This is an incredible business model because the company pays to develop one game but continues to sell scores of action figures on the side. If a kid gets tired of playing with the characters of the film The Incredibles, they go out and buy figurines of the characters from Monsters, Inc. Once they're bored with characters from Monsters, Inc. they go purchase a Captain Jack Sparrow figurine. Not to mention that some kids just like collecting the toys and may never even get to using all of them in the game.
6 Max Payne 3 (2012) - $105 Million
Max Payne 3 received a lot of critical acclaim but financially it just wasn't the hit a video game with production costs like this needed. After shipping 3 million units to video game retailers across the globe, the first month of sales yielded a meager 440,000 copies. It would take nearly a full year to sell 4 million copies, which isn't something Rock Star (there's that name again!) is used to. Rock Star shut down their Vancouver studio following the poor sales numbers.
5 Final Fantasy VII (1997) - $145 Million
This is the game that started the idea of "video games as blockbuster movies". It was even paralleled to big blockbusters in its TV spots. The cinematic cut-away scenes in the game were breath-taking and it's no wonder it was a commercial success and critical success. It's spawned it's own movie and many fans still wait for a Final Fantasy game that is a direct sequel to this installment.
Final Fantasy VII actually has the lowest development cost out of any game on this list. In fact, if we stretched it to a thirty item list, it would still be one of the cheapest three games to develop. It's the $100 million spent to market the game that places it at a total production cost of an estimated $145 million. Fortunately, those ads payed off. In 1997 Final Fantasy VII was the game to be playing, whether you were a fan of the RPG genre or not.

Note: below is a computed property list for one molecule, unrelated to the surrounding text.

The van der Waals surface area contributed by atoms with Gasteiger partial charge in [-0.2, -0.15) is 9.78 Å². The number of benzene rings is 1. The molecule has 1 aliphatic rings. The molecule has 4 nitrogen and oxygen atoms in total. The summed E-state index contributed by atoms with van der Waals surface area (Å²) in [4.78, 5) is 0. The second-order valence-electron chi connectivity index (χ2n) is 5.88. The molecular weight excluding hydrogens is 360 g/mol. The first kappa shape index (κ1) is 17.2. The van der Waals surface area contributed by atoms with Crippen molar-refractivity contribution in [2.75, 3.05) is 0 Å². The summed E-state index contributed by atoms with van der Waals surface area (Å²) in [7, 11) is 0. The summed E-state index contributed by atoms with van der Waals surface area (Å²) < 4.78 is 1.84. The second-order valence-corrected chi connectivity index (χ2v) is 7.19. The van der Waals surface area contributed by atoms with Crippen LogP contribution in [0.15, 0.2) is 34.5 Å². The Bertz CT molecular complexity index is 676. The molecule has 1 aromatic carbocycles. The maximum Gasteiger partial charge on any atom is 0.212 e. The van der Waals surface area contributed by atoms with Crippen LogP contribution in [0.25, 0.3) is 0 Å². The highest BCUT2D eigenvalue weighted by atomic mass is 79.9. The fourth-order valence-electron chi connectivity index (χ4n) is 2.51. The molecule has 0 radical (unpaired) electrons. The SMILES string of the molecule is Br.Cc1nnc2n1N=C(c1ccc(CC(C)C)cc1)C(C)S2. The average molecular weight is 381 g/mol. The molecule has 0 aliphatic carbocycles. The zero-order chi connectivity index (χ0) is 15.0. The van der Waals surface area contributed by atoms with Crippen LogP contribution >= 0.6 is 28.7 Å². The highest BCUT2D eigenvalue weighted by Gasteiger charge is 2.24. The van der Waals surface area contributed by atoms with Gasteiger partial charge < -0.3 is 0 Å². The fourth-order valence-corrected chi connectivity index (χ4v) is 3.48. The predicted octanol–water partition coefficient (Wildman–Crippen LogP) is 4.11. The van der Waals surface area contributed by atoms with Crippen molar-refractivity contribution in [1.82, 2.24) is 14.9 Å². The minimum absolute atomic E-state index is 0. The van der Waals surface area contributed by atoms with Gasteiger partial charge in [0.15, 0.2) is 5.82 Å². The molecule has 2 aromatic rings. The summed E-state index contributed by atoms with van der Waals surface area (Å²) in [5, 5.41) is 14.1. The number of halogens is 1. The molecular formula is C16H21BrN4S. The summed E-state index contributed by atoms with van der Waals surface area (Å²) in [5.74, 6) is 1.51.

4 Star Wars: The Old Republic (2011) - $200 Million
This is arguably the best Star Wars game ever made and is considered one of the top ten games in the world.
The Old Republic is a massive-muliplayer online (mmo) that put the player in the Star Wars universe as a character of their own design. It's speculated the game made $139 million dollars on top of the fact the game required a monthly subscription fee. The game has since gone "free-to-play" however many features require payment to be used so that's a bit of a misnomer. Not only is it one of the most top ten expensive games produced, it's also one of the top ten most profitable games of all time.
3 Call of Duty: Modern Warfare 2 (2009) - $200 Million
Of course a Call of Duty game makes the list. The first-person run-and-gun genre is amazingly popular and it would be foolish for a company to not put money into a safe-bet. These war-sims are played by both hard-core and casual gamers alike. Since the casual gamers are a big part of the sales of Call of Duty and similar games, these people need to be reached since they aren't reading all the top gaming websites. Once again we see the biggest expense in the production is $150 million into marketing. Development costs themselves were rather low for a AAA game.
2 Grand Theft Auto V (2013) - $265 Million
Once again Rock Star makes the list. This installment added a lot for fans of the series. The open world was completely unlocked from the get-go and sports a rather popular online feature (though the launch of GTA Online was a little rocky). It also takes place in modern-day Los Santos and San Andreas, a fictional area introduced in the 1990s-based San Andreas installment that occurs outside of the main series.
The game had commercial and critical success with aggregate ratings hovering around 97%! This gives Grand Theft Auto V the distinction of being one the highest rated games of all time.
1 Destiny (2014) - $500 Million
Destiny hasn't hit home consoles yet (the beta testing isn't even until July of this year), but it holds the distinction of the most expensive game ever to produce. The development cost alone isn't the most the industry has ever seen at $140 million, but the money put into marketing this much anticipated game is an estimated $360 million, putting total production costs at a whopping half-billion dollars!
Destiny is a first-person shooter set in an open world sci-fi universe. Games like this such as the Halo, Borderlands, and Mass Effect series always seem to do well. Games like these are a "safe-bet" for a company, much like super-hero flicks have become for film studios.